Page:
Thomas D. Bunch
Gar W. Workman
Depts. of Animal, Dairy, and Verterinary Sci. and Fisheries and Wildlife, Utah State Univ., Logan, UT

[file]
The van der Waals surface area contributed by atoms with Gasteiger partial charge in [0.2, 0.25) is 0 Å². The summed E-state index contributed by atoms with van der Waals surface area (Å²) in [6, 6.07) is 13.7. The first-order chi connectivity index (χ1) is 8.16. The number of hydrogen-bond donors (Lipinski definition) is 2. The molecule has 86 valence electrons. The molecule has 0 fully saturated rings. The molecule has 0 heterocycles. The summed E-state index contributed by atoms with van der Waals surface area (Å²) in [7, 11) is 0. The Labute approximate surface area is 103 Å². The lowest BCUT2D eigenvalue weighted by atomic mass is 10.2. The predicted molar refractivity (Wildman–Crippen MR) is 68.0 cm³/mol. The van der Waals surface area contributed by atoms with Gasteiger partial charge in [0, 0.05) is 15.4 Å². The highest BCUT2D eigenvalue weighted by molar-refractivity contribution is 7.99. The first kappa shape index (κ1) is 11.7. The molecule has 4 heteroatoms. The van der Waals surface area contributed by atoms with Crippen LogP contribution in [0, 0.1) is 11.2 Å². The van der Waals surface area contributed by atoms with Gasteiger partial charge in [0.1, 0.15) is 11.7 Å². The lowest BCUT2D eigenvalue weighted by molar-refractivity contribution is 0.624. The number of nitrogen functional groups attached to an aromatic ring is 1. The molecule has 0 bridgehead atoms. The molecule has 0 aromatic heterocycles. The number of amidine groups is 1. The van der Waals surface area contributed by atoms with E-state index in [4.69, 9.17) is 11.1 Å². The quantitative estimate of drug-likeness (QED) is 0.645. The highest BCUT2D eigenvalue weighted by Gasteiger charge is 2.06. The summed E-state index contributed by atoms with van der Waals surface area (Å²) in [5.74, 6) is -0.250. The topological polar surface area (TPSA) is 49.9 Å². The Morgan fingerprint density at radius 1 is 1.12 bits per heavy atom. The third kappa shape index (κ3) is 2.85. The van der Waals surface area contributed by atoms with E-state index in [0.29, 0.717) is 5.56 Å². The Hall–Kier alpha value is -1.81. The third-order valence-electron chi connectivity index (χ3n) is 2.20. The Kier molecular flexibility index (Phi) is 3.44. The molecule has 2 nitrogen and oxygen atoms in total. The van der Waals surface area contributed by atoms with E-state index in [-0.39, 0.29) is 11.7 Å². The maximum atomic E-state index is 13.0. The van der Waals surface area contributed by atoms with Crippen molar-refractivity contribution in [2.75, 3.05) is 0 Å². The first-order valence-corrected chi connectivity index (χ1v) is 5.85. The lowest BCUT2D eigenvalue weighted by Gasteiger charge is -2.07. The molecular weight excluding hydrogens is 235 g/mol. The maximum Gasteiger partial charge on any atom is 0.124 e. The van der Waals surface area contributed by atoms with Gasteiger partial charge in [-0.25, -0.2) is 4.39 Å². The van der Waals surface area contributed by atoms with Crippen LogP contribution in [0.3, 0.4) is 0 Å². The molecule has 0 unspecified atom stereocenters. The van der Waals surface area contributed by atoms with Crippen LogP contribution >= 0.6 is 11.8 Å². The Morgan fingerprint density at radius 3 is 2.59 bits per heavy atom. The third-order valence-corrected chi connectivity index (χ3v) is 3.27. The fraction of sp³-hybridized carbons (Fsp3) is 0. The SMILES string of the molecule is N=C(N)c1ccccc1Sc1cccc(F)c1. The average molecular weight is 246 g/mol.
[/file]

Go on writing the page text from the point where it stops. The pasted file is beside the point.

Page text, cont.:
The animal/noise project was initiated as a result of a proposed extension of the Air Force Gandy supersonic range (MOA) in western Utah and eastern Nevada. The research was conducted at the Utah State University Green Canyon Ecology Center, and at Gold Hill, in the desert of northwestern Utah. The experimental animals included elk, antelope, and Rocky Mountain bighorn sheep. These animals were instrumented with heart rate and body temperature transmitters, which were surgically implanted in the animals. The animals were released in large enclosures, and in some cases were released to the wild for disturbance tests. This was done to determine effects of various disturbances on heart rate and to establish a baseline physiologic database of normal heart rate and body temperature. The animals were subjected to various types of disturbances, including people on foot, motorcycles, four-wheeled vehicles, fixed wing aircraft, helicopters, and F-16 jet aircraft flown subsonic and supersonic, etc. These projects indicated that animals habituated to most disturbance factors in a short period of time. The exceptions included people on foot who entered the research enclosures where the animals were kept; fixed wing aircraft at low levels of flight; and helicopter flights at low elevations near the animal enclosures. The animals habituated to subsonic and supersonic jet overflights after about four passes over the animals. This habituation seemed to be permanent, as these same animals did not respond when tested at a later date.